At the international level, starting in the early 1990s, the Multilateral Fund of the Montreal Protocol and the Global Environment Facility (GEF) used an assessment process, analogous to additionality, to establish the incremental cost of a proposed activity, relative to a baseline. They would then fund only this incremental cost (Chomitz 1998; Suiyama and Michaelowa 2001; Asuka and Takeuchi 2004; Figueres and Streck 2008)[n.19]

Within the context of climate change policy, experience with assessing additionality began with the development and implementation of a pilot program started after the first Conference of Parties(COP-1) to the UNFCCC in 1995. This pilot program was referrd to as Activities Implemented Jointly (AIJ) and was a predecessor to Joint Implementation and CDM under the Kyoto Protocol (Rents 1998). AIJ's objective was to gain experience with methodologies and implementation of a global GHG emission offsetting mechanism, although it did not allow the actual creation or transfer of emission reduction credits. It was during the period immediately following the establishment of the UNFCCC at the 1992 Rio Earth Summit that debate on additionality and baseline began in earnest.

Because it was anticipated that the funding for AIJ projects would come from international aid sources, the focus of this debate was about the desire of developing countries for project funding not to be a renaming of existing international development assistance, GEF, or other UNFCCC funding (Rentz 1998).[n.20] Specifically, the Berlin Mandate at COP-1 defined additionality as "enviromental benefits related to the mitigation of climate change that would not have occurred in the absence of such activities", going on to state "the financing of activities implemented jointly shall be additional to the financial obligations of Parties included in Annex II to the Convention within the framework of the financial mechanisms as well as to current official development assistance (ODA) flows" [n.21]

Unfortunately, during the AIJ pilot in the 1990s ( ... ) only vague guidance was provided on how to assess the additionality of and baselines for project proposals, and the topic continued to be problematic for policy makers (Michaelowa 1998; Trexler and Kosloff 1998; Meyers 1999)[n.22] The Kyoto Protocol text outlining its CDM and JI mechanisms did little to build upon the Berlin Mandate language on additionality. The Kyoto Protocol refers to the additionality of CDM projects as "reductions in emissions that are additional to any that would occur in the absence of the certified project activity" [n.23] and to the additionality of JI projects as "a reduction in emissions by sources, or an enhancement of removals by sinks, that is additional to any that would otherwise occur." [n.24] There appears to be no technical reason for why the language on additionality in these two articles of the Kyoto Protocol differs.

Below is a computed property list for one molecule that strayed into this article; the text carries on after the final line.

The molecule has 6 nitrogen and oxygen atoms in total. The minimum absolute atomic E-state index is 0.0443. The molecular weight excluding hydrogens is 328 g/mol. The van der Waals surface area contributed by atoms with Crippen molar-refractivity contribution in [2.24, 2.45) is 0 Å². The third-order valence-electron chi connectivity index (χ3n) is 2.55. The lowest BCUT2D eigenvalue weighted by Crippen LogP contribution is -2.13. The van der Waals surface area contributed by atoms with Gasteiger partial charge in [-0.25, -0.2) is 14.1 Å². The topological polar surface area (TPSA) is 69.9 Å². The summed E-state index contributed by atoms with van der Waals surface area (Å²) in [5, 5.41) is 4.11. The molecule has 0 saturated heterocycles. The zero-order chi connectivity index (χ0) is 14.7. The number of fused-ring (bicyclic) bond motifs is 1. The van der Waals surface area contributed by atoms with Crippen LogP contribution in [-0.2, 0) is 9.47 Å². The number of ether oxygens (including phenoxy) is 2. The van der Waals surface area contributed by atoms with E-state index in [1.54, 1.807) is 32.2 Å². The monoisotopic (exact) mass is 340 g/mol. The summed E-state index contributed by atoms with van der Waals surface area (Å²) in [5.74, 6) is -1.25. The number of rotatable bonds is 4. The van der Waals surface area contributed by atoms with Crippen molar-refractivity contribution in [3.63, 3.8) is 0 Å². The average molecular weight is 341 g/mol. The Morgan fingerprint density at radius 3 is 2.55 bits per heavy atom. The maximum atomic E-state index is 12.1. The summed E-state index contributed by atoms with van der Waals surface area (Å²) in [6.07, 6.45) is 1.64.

It is important to highlight two critical omissions in the language of the Kyoto Protocol, as this language still governs today. First, the language defining additionality under CDM places enormous weight on the term "certified," yet provides no guidance on the requirements of the certification process with respect to additionality. Secondly, and more importantly, no guidance was provided on what program administrators should recognize as the policy intervention created by CDM and JI.

The Parties to the UNFCCC recognized that both CDM and JI required further elaboration prior to implementation, which was the focus of COP-7. However, negotiators at this meeting were unable to reach consensus on a more precise definition of additionality (Michaleowa 2009b). [n.25] This round of negotiations produced the Marrakesh Accords, which defined a project as additional "if anthropogenic emissions of GHGs by sources are reduced below those that would have occurrred in the absence of the registered CDM project activity"(UNFCCC 2001) [n.26] This language is little changed from the original Kyoto language and simply substitutes "registered" for "certified."